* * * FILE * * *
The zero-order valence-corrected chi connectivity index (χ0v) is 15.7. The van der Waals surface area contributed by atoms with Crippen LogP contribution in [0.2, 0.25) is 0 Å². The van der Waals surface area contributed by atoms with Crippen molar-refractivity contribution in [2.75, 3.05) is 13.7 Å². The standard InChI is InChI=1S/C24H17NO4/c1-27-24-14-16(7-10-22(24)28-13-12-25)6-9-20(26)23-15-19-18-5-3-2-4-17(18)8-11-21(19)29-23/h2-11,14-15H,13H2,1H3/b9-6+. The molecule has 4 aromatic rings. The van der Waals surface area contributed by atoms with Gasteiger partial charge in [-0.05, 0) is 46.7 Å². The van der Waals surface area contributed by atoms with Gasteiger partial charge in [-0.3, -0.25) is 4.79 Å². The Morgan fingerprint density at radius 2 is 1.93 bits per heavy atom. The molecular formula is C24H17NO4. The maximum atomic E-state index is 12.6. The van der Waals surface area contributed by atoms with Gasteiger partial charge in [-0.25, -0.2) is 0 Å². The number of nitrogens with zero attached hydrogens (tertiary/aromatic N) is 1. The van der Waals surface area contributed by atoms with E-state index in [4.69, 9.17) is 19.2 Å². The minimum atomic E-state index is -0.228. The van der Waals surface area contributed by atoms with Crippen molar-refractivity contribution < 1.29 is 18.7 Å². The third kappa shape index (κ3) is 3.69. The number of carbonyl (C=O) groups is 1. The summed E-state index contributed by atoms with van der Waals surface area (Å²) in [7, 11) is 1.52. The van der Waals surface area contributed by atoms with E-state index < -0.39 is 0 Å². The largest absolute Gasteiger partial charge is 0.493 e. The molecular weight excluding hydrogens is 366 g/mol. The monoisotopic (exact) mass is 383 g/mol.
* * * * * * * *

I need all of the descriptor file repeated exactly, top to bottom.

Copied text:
The zero-order valence-corrected chi connectivity index (χ0v) is 15.7. The van der Waals surface area contributed by atoms with Crippen LogP contribution in [0.2, 0.25) is 0 Å². The van der Waals surface area contributed by atoms with Crippen molar-refractivity contribution in [2.75, 3.05) is 13.7 Å². The standard InChI is InChI=1S/C24H17NO4/c1-27-24-14-16(7-10-22(24)28-13-12-25)6-9-20(26)23-15-19-18-5-3-2-4-17(18)8-11-21(19)29-23/h2-11,14-15H,13H2,1H3/b9-6+. The molecule has 4 aromatic rings. The van der Waals surface area contributed by atoms with Gasteiger partial charge in [-0.05, 0) is 46.7 Å². The van der Waals surface area contributed by atoms with Gasteiger partial charge in [-0.3, -0.25) is 4.79 Å². The Morgan fingerprint density at radius 2 is 1.93 bits per heavy atom. The molecular formula is C24H17NO4. The maximum atomic E-state index is 12.6. The van der Waals surface area contributed by atoms with Gasteiger partial charge in [-0.25, -0.2) is 0 Å². The number of nitrogens with zero attached hydrogens (tertiary/aromatic N) is 1. The van der Waals surface area contributed by atoms with E-state index in [4.69, 9.17) is 19.2 Å². The minimum atomic E-state index is -0.228. The van der Waals surface area contributed by atoms with Crippen molar-refractivity contribution < 1.29 is 18.7 Å². The third kappa shape index (κ3) is 3.69. The number of carbonyl (C=O) groups is 1. The summed E-state index contributed by atoms with van der Waals surface area (Å²) in [7, 11) is 1.52. The van der Waals surface area contributed by atoms with E-state index < -0.39 is 0 Å². The largest absolute Gasteiger partial charge is 0.493 e. The molecular weight excluding hydrogens is 366 g/mol. The monoisotopic (exact) mass is 383 g/mol.